Rafael Nadal Will Win 2014 French Open Despite Recent Clay-Court Struggles

Kenny DeJohn@@kennydejohnAnalyst IIIMay 25, 2014

Defending champion Spain's Rafael Nadal smiles during a training session for the French Open tennis tournament, at the Roland Garros stadium in Paris, Friday, May 23, 2014. The French Open tennis championship will start Sunday. (AP Photo/Bertrand Combaldieu)
Bertrand Combaldieu/Associated Press

Rafael Nadal is a stud on clay, but even that might not help in the 2014 French Open at Roland Garros given his struggles this season on the normally favorable surface.

He has just one win on clay this season—the Madrid Open—and never before have we seen the clay-court champion struggle on a surface he's used to dominating on. Ben Rothenberg of The New York Times wrote about just how uncharacteristically poor he has played on clay this year:

Nadal won last week in Madrid, but he has still had one of the worst clay-court seasons of his career, including quarterfinal losses at Monte Carlo and Barcelona, tournaments he has dominated. The last time Nadal lost three matches on clay before the French Open was in 2003, when he was 16.

Everyone knows just how dominant Nadal has been at Roland Garros, however. He has won four the last five and eight of the last nine French Opens. Roger Federer is the only man to win the French Open in the last nine years not named Nadal.

This past dominance of the event suggests that we should overlook all of his previous struggles on clay this year.

Nadal grew up playing on clay, and his skills cater to success on non-grass courts. His speed and athleticism allow him to cover an extraordinary amount of ground on clay. Even when opponents hit perfect shots, he is fast and athletic enough to return them.

Nadal also excels on clay because of the topspin he can generate on his forehand. Most players prefer to strike the ball in their core, about waist-high. The topspin Nadal generates makes returning his shots difficult for opponents because, on clay, the ball takes a higher bounce with that topspin. Instead of returning the ball at waist height, opponents are forced to strike the ball around their shoulders.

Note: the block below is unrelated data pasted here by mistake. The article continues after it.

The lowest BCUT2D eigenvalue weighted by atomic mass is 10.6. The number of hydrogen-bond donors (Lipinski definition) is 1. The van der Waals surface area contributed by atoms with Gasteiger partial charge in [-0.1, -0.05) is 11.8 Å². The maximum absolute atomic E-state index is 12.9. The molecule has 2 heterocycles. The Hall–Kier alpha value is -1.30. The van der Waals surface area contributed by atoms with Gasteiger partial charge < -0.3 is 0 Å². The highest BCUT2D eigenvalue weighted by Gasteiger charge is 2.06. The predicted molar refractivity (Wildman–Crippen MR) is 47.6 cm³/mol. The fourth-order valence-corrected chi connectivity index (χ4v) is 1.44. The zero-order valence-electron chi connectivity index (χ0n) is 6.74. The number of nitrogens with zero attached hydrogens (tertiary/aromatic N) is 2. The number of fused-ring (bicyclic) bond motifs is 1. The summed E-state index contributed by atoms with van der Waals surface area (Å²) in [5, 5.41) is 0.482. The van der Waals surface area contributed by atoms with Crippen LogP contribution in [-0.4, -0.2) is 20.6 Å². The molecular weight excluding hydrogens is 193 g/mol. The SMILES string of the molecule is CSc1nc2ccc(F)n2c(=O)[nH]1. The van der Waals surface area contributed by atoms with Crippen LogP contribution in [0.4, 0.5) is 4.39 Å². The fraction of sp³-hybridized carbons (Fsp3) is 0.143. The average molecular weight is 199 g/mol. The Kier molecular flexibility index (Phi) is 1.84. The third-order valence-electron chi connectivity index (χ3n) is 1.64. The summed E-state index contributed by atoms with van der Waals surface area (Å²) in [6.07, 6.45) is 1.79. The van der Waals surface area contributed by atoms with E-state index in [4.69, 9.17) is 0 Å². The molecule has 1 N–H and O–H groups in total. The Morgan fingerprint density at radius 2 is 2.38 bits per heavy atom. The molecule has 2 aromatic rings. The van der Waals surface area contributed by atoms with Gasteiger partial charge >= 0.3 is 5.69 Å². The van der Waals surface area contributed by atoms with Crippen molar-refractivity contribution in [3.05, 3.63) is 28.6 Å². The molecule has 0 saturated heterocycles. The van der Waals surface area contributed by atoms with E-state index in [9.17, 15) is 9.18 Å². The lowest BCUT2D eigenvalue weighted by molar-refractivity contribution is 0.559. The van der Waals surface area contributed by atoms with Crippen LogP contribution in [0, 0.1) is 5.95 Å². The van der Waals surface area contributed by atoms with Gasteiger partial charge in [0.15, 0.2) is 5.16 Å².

Michel Euler/Associated Press

The slow nature of a clay surface allows Nadal to set himself up for even more forehands. More forehands equals more topspin, and more topspin equals a bigger advantage for the Spaniard.

Despite how well clay caters to his style, Nadal will certainly face stiff competition from several players. One player to watch against Nadal is Novak Djokovic. Even though Nadal has defeated Djokovic in each of the last two French Opens, he is confident in his abilities to compete against anybody, via Rothenberg:

"My feelings for the French are better now than one week ago," said Nadal. "That's a positive thing for me. During the clay-court season, every week was a little bit better for me. I hope to feel ready for it."

Struggles aside, you simply can't pick against Nadal in the French Open. You'd be crazy to. Nadal is one of the best players in the world, and he knows how to step his game up on the biggest stages. His mental preparation is top-notch, and he won't let his early-season struggles on clay get to him this season.

He has dominated at Roland Garros for nearly the past decade. That won't change in 2014. Look for him to hoist the French Open trophy after the rigorous tournament concludes on June 8.